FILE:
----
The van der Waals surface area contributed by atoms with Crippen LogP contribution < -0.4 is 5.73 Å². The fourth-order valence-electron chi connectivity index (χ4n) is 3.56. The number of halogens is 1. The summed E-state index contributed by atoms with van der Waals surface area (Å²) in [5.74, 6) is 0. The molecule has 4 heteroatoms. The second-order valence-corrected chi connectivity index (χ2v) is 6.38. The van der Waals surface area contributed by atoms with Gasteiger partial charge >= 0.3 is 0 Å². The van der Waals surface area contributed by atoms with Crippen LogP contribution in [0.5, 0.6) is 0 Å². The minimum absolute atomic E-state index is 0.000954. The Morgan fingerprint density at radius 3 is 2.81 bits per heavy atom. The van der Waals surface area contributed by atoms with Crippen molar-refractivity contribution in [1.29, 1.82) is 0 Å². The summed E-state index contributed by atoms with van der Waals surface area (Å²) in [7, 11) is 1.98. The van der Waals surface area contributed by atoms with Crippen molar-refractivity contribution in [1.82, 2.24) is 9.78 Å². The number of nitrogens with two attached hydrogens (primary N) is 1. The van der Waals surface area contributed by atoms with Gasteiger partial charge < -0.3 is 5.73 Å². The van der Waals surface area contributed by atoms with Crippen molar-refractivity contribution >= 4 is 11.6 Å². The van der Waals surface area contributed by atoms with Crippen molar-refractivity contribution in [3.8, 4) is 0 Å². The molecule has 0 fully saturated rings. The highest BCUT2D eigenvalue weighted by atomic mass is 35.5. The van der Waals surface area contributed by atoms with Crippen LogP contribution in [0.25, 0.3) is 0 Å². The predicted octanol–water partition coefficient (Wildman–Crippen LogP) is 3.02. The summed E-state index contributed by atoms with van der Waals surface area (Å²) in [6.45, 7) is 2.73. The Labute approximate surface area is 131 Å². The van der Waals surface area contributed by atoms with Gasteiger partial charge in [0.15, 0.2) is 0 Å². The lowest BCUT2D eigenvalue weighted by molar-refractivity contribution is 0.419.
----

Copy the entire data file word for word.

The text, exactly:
The van der Waals surface area contributed by atoms with Crippen LogP contribution < -0.4 is 5.73 Å². The fourth-order valence-electron chi connectivity index (χ4n) is 3.56. The number of halogens is 1. The summed E-state index contributed by atoms with van der Waals surface area (Å²) in [5.74, 6) is 0. The molecule has 4 heteroatoms. The second-order valence-corrected chi connectivity index (χ2v) is 6.38. The van der Waals surface area contributed by atoms with Gasteiger partial charge >= 0.3 is 0 Å². The van der Waals surface area contributed by atoms with Crippen LogP contribution in [0.5, 0.6) is 0 Å². The minimum absolute atomic E-state index is 0.000954. The Morgan fingerprint density at radius 3 is 2.81 bits per heavy atom. The van der Waals surface area contributed by atoms with Crippen molar-refractivity contribution in [1.29, 1.82) is 0 Å². The summed E-state index contributed by atoms with van der Waals surface area (Å²) in [7, 11) is 1.98. The van der Waals surface area contributed by atoms with Crippen molar-refractivity contribution in [1.82, 2.24) is 9.78 Å². The number of nitrogens with two attached hydrogens (primary N) is 1. The van der Waals surface area contributed by atoms with Gasteiger partial charge < -0.3 is 5.73 Å². The van der Waals surface area contributed by atoms with Crippen molar-refractivity contribution >= 4 is 11.6 Å². The van der Waals surface area contributed by atoms with Crippen molar-refractivity contribution in [3.8, 4) is 0 Å². The molecule has 0 fully saturated rings. The highest BCUT2D eigenvalue weighted by atomic mass is 35.5. The van der Waals surface area contributed by atoms with Crippen LogP contribution in [0.25, 0.3) is 0 Å². The predicted octanol–water partition coefficient (Wildman–Crippen LogP) is 3.02. The summed E-state index contributed by atoms with van der Waals surface area (Å²) in [6.45, 7) is 2.73. The Labute approximate surface area is 131 Å². The van der Waals surface area contributed by atoms with Gasteiger partial charge in [0.15, 0.2) is 0 Å². The lowest BCUT2D eigenvalue weighted by molar-refractivity contribution is 0.419.